Birth Complications
PRETERM INFANTS, who are born prior to 38 weeks after conception (also known as premature infants), are at high risk for illness and death.

The main factor in determining the extent of danger is the child's weight at birth.
Birthweight
The average newborn weighs 3,400 grams (7 1/2 pounds).

LOW-BIRTHWEIGHT INFANTS weigh less than 2,500 grams (5 1/2 pounds). Although only 7% of newborns fall into this category, they account for the majority of newborn deaths.

SMALL-FOR-GESTATIONAL-AGE INFANTS, because of delayed fetal growth, weigh 90 percent or less than average weight of infants of the same gestational age.


Are put in incubators, enclosures in which oxygen and temperature are controlled.
Easily chilled, susceptible to infection, sensitive to environment.
Susceptible to respiratory distress syndrome (RDS) because of poorly developed lungs.


Preterm Infants (too small, too soon)
Develop more slowly than infants born full term.

60 percent eventually develop normally.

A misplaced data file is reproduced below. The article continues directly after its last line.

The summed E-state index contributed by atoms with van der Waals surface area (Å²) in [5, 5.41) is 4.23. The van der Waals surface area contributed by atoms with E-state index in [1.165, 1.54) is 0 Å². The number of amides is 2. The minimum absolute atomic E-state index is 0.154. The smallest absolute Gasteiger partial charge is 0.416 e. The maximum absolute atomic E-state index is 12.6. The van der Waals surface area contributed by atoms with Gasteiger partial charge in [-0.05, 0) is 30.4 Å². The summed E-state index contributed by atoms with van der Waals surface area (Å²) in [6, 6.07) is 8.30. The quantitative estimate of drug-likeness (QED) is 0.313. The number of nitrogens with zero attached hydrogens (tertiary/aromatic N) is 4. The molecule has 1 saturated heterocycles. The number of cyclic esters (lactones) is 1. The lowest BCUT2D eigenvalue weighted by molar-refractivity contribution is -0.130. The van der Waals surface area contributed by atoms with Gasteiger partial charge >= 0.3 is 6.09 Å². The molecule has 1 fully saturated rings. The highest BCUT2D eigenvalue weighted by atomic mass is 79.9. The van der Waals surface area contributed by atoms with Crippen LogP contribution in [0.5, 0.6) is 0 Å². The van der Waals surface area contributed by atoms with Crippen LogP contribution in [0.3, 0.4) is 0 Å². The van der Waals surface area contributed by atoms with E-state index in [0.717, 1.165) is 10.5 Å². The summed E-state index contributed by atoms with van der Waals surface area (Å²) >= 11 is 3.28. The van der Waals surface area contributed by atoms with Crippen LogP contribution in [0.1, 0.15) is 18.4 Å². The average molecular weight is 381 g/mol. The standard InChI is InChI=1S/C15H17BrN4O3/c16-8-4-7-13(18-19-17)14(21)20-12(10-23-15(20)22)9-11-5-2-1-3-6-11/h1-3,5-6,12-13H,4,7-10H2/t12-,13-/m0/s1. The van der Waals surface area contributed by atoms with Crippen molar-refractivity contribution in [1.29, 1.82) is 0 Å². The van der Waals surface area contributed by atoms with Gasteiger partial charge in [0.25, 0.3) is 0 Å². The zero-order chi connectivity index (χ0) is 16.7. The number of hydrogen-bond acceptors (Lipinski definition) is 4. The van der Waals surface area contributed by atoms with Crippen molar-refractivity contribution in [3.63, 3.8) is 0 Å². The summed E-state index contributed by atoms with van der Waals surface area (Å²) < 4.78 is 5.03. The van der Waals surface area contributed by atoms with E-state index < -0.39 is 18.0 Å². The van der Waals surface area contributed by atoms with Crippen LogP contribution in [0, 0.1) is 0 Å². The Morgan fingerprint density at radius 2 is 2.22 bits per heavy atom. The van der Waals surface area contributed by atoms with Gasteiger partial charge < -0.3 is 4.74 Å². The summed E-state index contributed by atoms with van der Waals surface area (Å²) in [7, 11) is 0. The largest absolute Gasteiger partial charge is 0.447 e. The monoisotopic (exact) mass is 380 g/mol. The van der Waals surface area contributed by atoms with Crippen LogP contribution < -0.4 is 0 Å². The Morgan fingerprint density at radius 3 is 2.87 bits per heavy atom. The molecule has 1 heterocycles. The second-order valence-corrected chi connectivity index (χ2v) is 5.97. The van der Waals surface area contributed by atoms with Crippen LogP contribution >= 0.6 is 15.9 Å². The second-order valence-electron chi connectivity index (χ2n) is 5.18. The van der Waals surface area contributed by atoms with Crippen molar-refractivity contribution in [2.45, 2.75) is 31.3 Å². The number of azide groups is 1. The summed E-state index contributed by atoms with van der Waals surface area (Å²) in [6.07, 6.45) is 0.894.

38 percent have mild problems (learning disabilities, low IQ).

Very-Low-Birthweight Infants (the smallest of the small)
Weigh less than 1,250 grams (2 1/4 pounds) and, regardless of weight, have been in the womb less than 30 weeks and are in grave danger because of the immaturity of their organ systems.

Costs of keeping very-low-birthweight infants alive are enormous.




Causes of Preterm & Low Birthweight Deliveries
Multiple births
Teen (under age 15)
Too closely spaced births
General health and nutrition of mother
Nutrition
Level of medical care
Stress
Economic support


Postmature Infants (too late, too large)
Those still unborn two weeks after the mother's due date, face several risks.